Salix × sepulcralis - weeping willow
|style="background:#Template:Taxobox colour;" | Scientific classification|
Willows, sallows and osiers form the genus Salix, around 400 species of deciduous trees and shrubs, found primarily on moist soils in cold and temperate regions of the Northern Hemisphere. Most species are known as willow, but some narrow-leaved shrub species are called osier, and some broader-leaved species are called sallow (the latter name is derived from the Latin word salix, willow). Some willows (particularly arctic and alpine species), are low-growing or creeping shrubs; for example the dwarf willow (Salix herbacea) rarely exceeds 6 cm in height, though spreading widely across the ground.
Willows are very cross-fertile and numerous hybrids occur, both naturally and in cultivation. A well known example is the weeping willow (Salix × sepulcralis), very widely planted as an ornamental tree, which is a hybrid of a Chinese species and a European species – Peking willow and white willow.
The leaves and bark of the willow tree have been mentioned in ancient texts from Assyria, Sumer and Egypt as a remedy for aches and fever, and the Ancient Greek physician Hippocrates wrote about its medicinal properties in the 5th century BC. Native Americans across the American continent relied on it as a staple of their medical treatments. This is because they contain salicylic acid, the precursor to aspirin.
In 1763 its medicinal properties were observed by the Reverend Edward Stone in England. He notified the Royal Society who published his findings. The active extract of the bark, called salicin, was isolated to its crystalline form in 1828 by Henri Leroux, a French pharmacist, and Raffaele Piria, an Italian chemist, who then succeeded in separating out the acid in its pure state. Salicin is acidic when in a saturated solution in water (pH = 2.4), and is called salicylic acid for that reason.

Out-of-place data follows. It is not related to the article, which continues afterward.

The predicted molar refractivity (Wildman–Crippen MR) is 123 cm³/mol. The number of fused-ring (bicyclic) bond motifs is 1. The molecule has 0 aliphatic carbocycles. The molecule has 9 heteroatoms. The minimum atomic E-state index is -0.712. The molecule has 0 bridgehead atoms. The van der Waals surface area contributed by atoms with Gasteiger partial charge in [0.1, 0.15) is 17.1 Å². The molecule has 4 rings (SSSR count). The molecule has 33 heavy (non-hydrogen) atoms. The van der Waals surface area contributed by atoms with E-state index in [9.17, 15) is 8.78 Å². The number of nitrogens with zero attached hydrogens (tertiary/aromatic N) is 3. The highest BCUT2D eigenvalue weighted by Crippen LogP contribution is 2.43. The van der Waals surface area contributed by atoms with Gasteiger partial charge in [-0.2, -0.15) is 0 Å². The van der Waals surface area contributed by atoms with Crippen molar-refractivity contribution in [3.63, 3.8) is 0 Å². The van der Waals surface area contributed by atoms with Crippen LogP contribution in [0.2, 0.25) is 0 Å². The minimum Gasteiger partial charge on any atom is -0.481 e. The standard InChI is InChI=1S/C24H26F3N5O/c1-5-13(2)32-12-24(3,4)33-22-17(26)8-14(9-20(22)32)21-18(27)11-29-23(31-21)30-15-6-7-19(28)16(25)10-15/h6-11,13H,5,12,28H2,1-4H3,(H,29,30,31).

In 1897 Felix Hoffmann created a synthetically altered version of salicin (in his case derived from the Spiraea plant), which caused less digestive upset than pure salicylic acid. The new drug, formally Acetylsalicylic acid, was named aspirin by Hoffmann's employer Bayer AG. This gave rise to the hugely important class of drugs known as non-steroidal anti-inflammatory drugs (NSAIDs).
- Salix alba at plants for a future
- Salix purpurea at plants for a future
- 1911 Encyclopaedia Britannica (but see Encyclop%C3%A6dia_Britannica_Eleventh_Edition#Versions_of_this_public_domain_work_claiming_copyright|this)
- Salix caroliniana images at bioimages.vanderbilt.edu
- Salix nigra images at bioimages.vanderbilt.edu
- Mabberley, D.J. 1997. The Plant Book. Cambridge University Press: Cambridge.
- James Breasted (English translation). "The Edwin Smith Papyrus". Retrieved 2007-06-09.
- "An aspirin a day keeps the doctor at bay: The world's first blockbuster drug is a hundred years old this week". Retrieved 2007-06-09.
- Keeler, Harriet L. (1900). Our Native Trees and How to Identify Them. New York: Charles Scriber's Sons. pp. 393–395.
- Newsholme, C. (1992). Willows: The Genus Salix. ISBN 0-88192-565-9
- Warren-Wren, S.C. (1992). The Complete Book of Willows. ISBN 0-498-01262-X
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